What do you think of this argument?

I think it is pretty easily dismantled by simple logic, not theology. Since logic is in the purview of philosophy, you're quite on-topic here.

The fallacy of your argument is that you have not only one assumption, but that you have two:

  • Assumption A: "God does not exist."
  • Assumption B: "Something that is impossible cannot be conceived of."

From these two assumptions, you have deduced a contradiction. This allows you to say that (A and B) is false, or equivalently, that (A is false) or (B is false) or (both A as well as B are false) to spell it out as verbatim as possible.

Specifically, from (A and B) is false you can not deduce that A is false; but this is what your argument is erroneously doing.

So to make your argument hold tight, you have to prove that your assumption "Something that is impossible cannot be conceived of by the mind." is in fact true. It is not enough to say that your mind cannot do it, you must prove that every mind cannot do it.

(Note that there may be further errors, even if you manage to solve this first one.)

N.B.: As mentioned in the comments, part of the problem with the assumption is that it is unclear what "impossible" means. If OP wants to make the argument watertight, then this needs to be defined (and then the assumption may or may not be self-evident; and the rest of the argument will need to be checked again to verify that the logical conclusions follow from it, and so on). The TLDR of this answer is that it's too complicated/complex to simply say "it's true".

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  • 1
    It is true that something that's impossible can't be conceived of, in the sense that we can't model it. So that assumption is perfectly valid. The converse is that if we can model God, God can't be logically impossible. The real problem is the argument changes the definition of "impossible" between points 1 and 2. So it's a red herring that assuming God doesn't exist makes it "impossible" for God to exist.
    – MichaelS
    Aug 4 at 13:13
  • 1
    @MichaelS What makes you think that we cannot model impossible things? I'm tempted to say that already that statement invalidates itself! (Also, we can model Hpf.) Aug 4 at 13:57
  • @Peter-ReinstateMonica I have to agree with the other answers saying there is equivocation surrounding the word "impossible". One use refers to a logical inconsistency, like a furiously sleeping colourless green idea. The other use refers to something that will never exist, like faster-than-light travel.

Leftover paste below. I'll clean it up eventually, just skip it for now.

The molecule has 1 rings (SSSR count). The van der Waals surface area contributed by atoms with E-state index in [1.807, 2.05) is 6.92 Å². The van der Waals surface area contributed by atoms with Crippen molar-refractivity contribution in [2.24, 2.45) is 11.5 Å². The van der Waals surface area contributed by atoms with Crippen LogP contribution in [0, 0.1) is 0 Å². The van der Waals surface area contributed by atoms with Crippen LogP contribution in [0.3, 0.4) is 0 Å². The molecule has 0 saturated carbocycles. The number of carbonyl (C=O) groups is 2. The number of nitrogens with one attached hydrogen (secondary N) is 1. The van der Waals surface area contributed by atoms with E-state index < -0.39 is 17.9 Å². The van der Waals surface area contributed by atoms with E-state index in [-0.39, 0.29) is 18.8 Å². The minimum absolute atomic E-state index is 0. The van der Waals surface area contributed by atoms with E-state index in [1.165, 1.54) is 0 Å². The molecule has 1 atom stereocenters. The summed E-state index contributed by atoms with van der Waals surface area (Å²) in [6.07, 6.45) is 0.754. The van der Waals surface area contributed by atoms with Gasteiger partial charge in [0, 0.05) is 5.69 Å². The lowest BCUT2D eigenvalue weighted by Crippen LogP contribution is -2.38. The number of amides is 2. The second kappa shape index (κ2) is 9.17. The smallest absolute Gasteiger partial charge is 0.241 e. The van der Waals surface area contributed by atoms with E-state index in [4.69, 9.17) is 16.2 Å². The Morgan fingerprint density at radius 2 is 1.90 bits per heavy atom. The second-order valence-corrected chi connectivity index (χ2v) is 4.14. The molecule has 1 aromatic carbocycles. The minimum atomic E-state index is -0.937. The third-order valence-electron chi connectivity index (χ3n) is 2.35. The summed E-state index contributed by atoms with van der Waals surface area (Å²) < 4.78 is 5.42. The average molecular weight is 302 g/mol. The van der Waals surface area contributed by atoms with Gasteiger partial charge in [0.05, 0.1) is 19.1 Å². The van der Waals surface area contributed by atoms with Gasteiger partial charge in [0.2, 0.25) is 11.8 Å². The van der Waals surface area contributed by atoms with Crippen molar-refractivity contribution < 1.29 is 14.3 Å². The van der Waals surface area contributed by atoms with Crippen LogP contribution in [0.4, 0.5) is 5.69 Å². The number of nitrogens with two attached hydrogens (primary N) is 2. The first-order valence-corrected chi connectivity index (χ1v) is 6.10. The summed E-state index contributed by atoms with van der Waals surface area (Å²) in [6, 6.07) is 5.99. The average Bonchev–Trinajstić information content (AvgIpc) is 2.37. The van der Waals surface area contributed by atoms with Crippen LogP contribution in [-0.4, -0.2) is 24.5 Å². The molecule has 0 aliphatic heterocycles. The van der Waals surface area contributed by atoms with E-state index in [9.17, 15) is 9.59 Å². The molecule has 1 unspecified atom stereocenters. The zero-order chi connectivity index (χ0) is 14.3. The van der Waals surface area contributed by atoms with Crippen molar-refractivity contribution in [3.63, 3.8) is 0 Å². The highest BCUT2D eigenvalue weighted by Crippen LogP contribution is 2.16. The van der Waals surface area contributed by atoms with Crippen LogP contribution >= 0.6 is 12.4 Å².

– user253751
    Aug 4 at 14:33
  • @MichaelS et al, the onus is on the person that wants to use above argument to show that the impossible-conceive assumption holds. No matter whether it's true or false, it is too complicated (as witnessed by the answers and comments here) to simply say "it's true". That's the point of my answer. I'll add a sentence to it to make that clear.
    – AnoE
    Aug 4 at 14:41
  • @user253751 If I'm not mistaken, you just conceived of a furiously sleeping colourless green idea. Aug 5 at 10:22
1

By this logic, all other gods are real too. The Monotheistic gods say there can be no other gods and there is only one true god. You're still left with the dilemma of making a choice: believing it or not.

8
  • 1
    This answer is false. Not to endorse the argument (which I consider seriously flawed), but it relies on theological concepts which don't fit polytheism. Aug 4 at 0:23
  • 4
    It's not false, but it is flawed, not by own doing, but by the way the question was asked. You're also conflating my argument with your beliefs of what polytheistic religions believe and I don't appreciate that.
    – Jbh
    Aug 4 at 1:14
  • @Jbh: The argument presumes things like "God is eternal", which doesn't fit with at least some polytheistic beliefs. I highly doubt David meant there is no possible polytheistic religion for which the argument's presumptions are still valid. Also, this answer doesn't actually address the question in a particularly meaningful way.
    – MichaelS
    Aug 4 at 13:17
  • @MichaelS. I answered the question in the most straight forward way. I don't understand why this site in particular has to answer with ONLY bloated replies. I answered the spirit of the question within the parameters set by OP. His logic boils down to a singularity of choice, he can believe his mind or not, his construct of God is built on the axiom of his imagination, it's in his head only, he has not seen God, he has no real proof, it's in his head. Since he has not seen God and has no proof, the choice is: Does he believe in HIS IDEA of God or not.
    – Jbh
    Aug 4 at 14:23